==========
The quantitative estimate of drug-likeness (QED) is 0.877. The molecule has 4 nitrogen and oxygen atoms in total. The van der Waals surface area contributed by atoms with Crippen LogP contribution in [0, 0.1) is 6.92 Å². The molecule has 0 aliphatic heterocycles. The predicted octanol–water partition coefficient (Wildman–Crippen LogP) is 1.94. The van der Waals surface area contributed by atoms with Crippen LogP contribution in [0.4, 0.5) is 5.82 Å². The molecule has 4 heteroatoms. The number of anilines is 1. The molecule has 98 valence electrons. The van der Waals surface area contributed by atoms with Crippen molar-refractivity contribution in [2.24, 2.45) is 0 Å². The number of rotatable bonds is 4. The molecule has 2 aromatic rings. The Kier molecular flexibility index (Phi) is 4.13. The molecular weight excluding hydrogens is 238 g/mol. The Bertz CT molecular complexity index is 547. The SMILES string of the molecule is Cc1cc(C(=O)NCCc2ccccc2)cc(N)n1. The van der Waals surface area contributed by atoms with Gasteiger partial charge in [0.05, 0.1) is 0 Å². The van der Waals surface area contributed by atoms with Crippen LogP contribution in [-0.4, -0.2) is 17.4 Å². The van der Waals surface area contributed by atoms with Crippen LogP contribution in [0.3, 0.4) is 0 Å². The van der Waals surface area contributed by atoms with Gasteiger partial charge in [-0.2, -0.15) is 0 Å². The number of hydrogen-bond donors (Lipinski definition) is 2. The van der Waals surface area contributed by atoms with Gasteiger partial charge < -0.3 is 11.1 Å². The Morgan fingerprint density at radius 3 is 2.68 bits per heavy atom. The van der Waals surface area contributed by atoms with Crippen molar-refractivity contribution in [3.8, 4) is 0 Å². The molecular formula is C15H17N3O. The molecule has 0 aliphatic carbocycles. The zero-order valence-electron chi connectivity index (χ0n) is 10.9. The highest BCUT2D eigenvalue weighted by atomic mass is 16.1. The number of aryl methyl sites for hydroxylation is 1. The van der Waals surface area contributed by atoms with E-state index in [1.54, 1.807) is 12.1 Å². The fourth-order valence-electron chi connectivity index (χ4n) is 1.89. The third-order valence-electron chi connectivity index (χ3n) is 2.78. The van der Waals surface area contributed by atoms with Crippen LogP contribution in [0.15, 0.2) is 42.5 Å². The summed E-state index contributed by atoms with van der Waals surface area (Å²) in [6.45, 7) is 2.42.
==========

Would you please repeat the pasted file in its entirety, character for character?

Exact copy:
The quantitative estimate of drug-likeness (QED) is 0.877. The molecule has 4 nitrogen and oxygen atoms in total. The van der Waals surface area contributed by atoms with Crippen LogP contribution in [0, 0.1) is 6.92 Å². The molecule has 0 aliphatic heterocycles. The predicted octanol–water partition coefficient (Wildman–Crippen LogP) is 1.94. The van der Waals surface area contributed by atoms with Crippen LogP contribution in [0.4, 0.5) is 5.82 Å². The molecule has 4 heteroatoms. The number of anilines is 1. The molecule has 98 valence electrons. The van der Waals surface area contributed by atoms with Crippen molar-refractivity contribution in [2.24, 2.45) is 0 Å². The number of rotatable bonds is 4. The molecule has 2 aromatic rings. The Kier molecular flexibility index (Phi) is 4.13. The molecular weight excluding hydrogens is 238 g/mol. The Bertz CT molecular complexity index is 547. The SMILES string of the molecule is Cc1cc(C(=O)NCCc2ccccc2)cc(N)n1. The van der Waals surface area contributed by atoms with Gasteiger partial charge in [0.05, 0.1) is 0 Å². The van der Waals surface area contributed by atoms with Crippen LogP contribution in [-0.4, -0.2) is 17.4 Å². The van der Waals surface area contributed by atoms with Crippen LogP contribution in [0.3, 0.4) is 0 Å². The van der Waals surface area contributed by atoms with Gasteiger partial charge in [-0.2, -0.15) is 0 Å². The number of hydrogen-bond donors (Lipinski definition) is 2. The van der Waals surface area contributed by atoms with Gasteiger partial charge < -0.3 is 11.1 Å². The Morgan fingerprint density at radius 3 is 2.68 bits per heavy atom. The van der Waals surface area contributed by atoms with Crippen molar-refractivity contribution in [3.8, 4) is 0 Å². The molecular formula is C15H17N3O. The molecule has 0 aliphatic carbocycles. The zero-order valence-electron chi connectivity index (χ0n) is 10.9. The highest BCUT2D eigenvalue weighted by atomic mass is 16.1. The number of aryl methyl sites for hydroxylation is 1. The van der Waals surface area contributed by atoms with E-state index in [1.54, 1.807) is 12.1 Å². The fourth-order valence-electron chi connectivity index (χ4n) is 1.89. The third-order valence-electron chi connectivity index (χ3n) is 2.78. The van der Waals surface area contributed by atoms with Crippen LogP contribution in [0.15, 0.2) is 42.5 Å². The summed E-state index contributed by atoms with van der Waals surface area (Å²) in [6.45, 7) is 2.42.